“Many editors didn’t see any potential in it,” she said. “They saw it as a story of a young Latina that wouldn’t appeal to a broader audience. But that’s code for saying, White people won’t read this, and they were wrong. The publisher that did take it on still saw it as a risk. They had very modest expectations. Everybody’s been very pleasantly surprised.


“The book found a really wide audience. Over time it was the most often assigned first year on-campus read across the country for fiction. I kept getting asked to come to these colleges and talk about how my experience and that of this fictional narrator line up.”


Said Crucet, “This novel’s opened so many doors for me,” including her Times gig.


Crucet’s writing often draws on the Cuban diaspora.


“That will probably be material I’ll be working through for a long time. Every writer’s life is a backdrop to the work they’ll produce.”


Humor infuses her writing – a sensibility honed while writing for a sketch comedy troupe in college.


“My colleagues would say, You’re pretty close to having just written a short story, you should do that.”


Thus, humor became part of her emerging literary voice.


It’s hard for Crucet to think of herself as having made it.


“That’s a quality of being a first-generation American. You always think you could be working harder. It always takes me by surprise when someone has read my book and I’m not friends with them already.” 


Her writers pantheon includes the late Toni Morrison. “Everything she’s written. She’s a masterful novelist. Another touchstone writer is Zora Neale Hurston – my favorite Florida writer. Her novel Their Eyes Were Watching God made me love literature and want to be a writer. Edward P Jones’s short story collection Lost in the City, all set in Washington D.C,, was a huge inspiration for my book How to Leave Hialeah. I just wanted to write a book as beautiful for my hometown like he did for his.”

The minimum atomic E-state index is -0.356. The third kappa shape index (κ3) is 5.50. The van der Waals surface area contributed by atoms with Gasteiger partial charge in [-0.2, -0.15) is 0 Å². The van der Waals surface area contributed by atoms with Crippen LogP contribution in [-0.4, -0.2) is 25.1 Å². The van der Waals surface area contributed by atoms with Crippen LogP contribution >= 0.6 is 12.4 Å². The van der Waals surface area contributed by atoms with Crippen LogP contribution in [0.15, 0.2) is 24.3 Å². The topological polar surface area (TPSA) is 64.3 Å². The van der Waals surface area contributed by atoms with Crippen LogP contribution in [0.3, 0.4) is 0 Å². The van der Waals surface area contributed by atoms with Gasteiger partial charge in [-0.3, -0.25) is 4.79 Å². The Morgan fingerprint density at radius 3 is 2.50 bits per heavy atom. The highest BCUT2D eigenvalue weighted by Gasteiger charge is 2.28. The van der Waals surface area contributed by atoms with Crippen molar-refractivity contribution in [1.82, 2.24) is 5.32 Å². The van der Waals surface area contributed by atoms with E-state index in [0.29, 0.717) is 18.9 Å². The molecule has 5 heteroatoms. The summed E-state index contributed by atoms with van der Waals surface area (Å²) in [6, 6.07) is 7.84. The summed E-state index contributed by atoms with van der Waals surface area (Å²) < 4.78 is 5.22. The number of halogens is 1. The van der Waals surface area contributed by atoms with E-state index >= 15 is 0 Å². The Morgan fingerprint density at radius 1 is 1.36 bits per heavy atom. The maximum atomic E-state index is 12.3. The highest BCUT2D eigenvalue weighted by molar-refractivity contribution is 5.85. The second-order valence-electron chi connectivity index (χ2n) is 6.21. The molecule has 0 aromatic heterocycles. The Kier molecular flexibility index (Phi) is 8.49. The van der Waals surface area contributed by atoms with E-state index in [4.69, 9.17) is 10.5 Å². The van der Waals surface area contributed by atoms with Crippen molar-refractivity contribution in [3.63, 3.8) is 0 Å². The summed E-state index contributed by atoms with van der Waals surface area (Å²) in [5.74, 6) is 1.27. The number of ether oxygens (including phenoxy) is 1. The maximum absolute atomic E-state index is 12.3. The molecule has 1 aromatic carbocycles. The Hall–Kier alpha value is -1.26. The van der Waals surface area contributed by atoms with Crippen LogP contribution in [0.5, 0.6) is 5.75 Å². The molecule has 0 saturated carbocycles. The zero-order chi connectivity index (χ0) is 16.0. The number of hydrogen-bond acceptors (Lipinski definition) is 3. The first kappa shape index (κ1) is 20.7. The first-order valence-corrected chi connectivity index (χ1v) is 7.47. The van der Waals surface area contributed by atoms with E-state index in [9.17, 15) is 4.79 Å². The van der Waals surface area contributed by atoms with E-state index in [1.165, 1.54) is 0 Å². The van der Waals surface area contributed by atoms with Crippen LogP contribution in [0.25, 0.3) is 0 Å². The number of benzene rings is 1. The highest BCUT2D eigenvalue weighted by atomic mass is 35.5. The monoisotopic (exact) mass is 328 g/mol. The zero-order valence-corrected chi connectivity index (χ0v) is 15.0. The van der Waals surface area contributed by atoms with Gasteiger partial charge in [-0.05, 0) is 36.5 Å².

Among mentors, Crucet counts Helena Maria Viramontes as “the biggest influence.” “She was the only Latina professor in my whole time at college (Cornell). She’s a phenomenal writer very much grounded in her hometown of Los Angeles. I was lucky enough to get to work with her when I was an undergraduate. Her influence on my career and my life cannot be overstated, She’s like my literary godmother.”


Crucet hopes to blaze her own path for others to follow.


“I see it as my job that with any kind of good thing that comes I support as many writers coming up right behind me with as much love, energy and excitement as mentors have fostered my career and whose success I’m following in.” 


In the midst of a project, she said her only relief comes when “I just let it out on the page.” Once finished, she said, “It’s out of me, and I’m like, What’s next? Then I’m empty and I wait to be filled again with some new story. That’s sort of the cycle for a writer. That’s how it works for me at least.”


As for what’s next, she said, “I am working on a new novel. That’s all I can say about it. I know the more I talk about a project, the less I’ll work on it.”